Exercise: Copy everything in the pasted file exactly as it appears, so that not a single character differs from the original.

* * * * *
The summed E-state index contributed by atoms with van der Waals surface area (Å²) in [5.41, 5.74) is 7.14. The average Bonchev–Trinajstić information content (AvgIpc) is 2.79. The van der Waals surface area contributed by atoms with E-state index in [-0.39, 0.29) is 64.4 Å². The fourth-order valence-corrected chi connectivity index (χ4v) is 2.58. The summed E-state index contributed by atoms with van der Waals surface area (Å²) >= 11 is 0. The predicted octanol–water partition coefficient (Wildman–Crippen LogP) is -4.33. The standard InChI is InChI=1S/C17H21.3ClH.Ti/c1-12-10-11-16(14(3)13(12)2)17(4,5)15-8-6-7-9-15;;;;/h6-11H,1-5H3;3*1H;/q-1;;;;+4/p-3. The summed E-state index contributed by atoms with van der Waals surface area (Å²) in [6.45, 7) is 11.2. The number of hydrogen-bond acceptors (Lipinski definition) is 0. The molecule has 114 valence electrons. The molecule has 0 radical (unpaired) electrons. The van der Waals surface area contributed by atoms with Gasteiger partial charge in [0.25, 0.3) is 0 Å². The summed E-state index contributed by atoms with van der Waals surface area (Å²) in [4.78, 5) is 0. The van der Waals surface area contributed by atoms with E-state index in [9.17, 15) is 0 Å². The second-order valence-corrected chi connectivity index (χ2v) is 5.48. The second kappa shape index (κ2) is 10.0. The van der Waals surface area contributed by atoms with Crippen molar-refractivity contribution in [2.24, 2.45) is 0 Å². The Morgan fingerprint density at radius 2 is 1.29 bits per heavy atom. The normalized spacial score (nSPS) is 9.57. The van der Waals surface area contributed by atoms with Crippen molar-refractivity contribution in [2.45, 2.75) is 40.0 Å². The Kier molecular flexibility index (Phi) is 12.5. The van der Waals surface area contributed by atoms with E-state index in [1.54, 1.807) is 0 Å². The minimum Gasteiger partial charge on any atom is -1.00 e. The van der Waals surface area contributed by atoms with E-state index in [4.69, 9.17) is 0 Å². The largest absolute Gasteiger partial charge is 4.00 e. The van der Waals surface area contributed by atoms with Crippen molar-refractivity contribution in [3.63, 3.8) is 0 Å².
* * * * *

The summed E-state index contributed by atoms with van der Waals surface area (Å²) in [5.41, 5.74) is 7.14. The average Bonchev–Trinajstić information content (AvgIpc) is 2.79. The van der Waals surface area contributed by atoms with E-state index in [-0.39, 0.29) is 64.4 Å². The fourth-order valence-corrected chi connectivity index (χ4v) is 2.58. The summed E-state index contributed by atoms with van der Waals surface area (Å²) >= 11 is 0. The predicted octanol–water partition coefficient (Wildman–Crippen LogP) is -4.33. The standard InChI is InChI=1S/C17H21.3ClH.Ti/c1-12-10-11-16(14(3)13(12)2)17(4,5)15-8-6-7-9-15;;;;/h6-11H,1-5H3;3*1H;/q-1;;;;+4/p-3. The summed E-state index contributed by atoms with van der Waals surface area (Å²) in [6.45, 7) is 11.2. The number of hydrogen-bond acceptors (Lipinski definition) is 0. The molecule has 114 valence electrons. The molecule has 0 radical (unpaired) electrons. The van der Waals surface area contributed by atoms with Gasteiger partial charge in [0.25, 0.3) is 0 Å². The summed E-state index contributed by atoms with van der Waals surface area (Å²) in [4.78, 5) is 0. The van der Waals surface area contributed by atoms with E-state index in [9.17, 15) is 0 Å². The second-order valence-corrected chi connectivity index (χ2v) is 5.48. The second kappa shape index (κ2) is 10.0. The van der Waals surface area contributed by atoms with Crippen molar-refractivity contribution in [2.24, 2.45) is 0 Å². The Morgan fingerprint density at radius 2 is 1.29 bits per heavy atom. The normalized spacial score (nSPS) is 9.57. The van der Waals surface area contributed by atoms with Crippen molar-refractivity contribution in [2.45, 2.75) is 40.0 Å². The Kier molecular flexibility index (Phi) is 12.5. The van der Waals surface area contributed by atoms with E-state index in [1.54, 1.807) is 0 Å². The minimum Gasteiger partial charge on any atom is -1.00 e. The van der Waals surface area contributed by atoms with E-state index in [4.69, 9.17) is 0 Å². The largest absolute Gasteiger partial charge is 4.00 e. The van der Waals surface area contributed by atoms with Crippen molar-refractivity contribution in [3.63, 3.8) is 0 Å².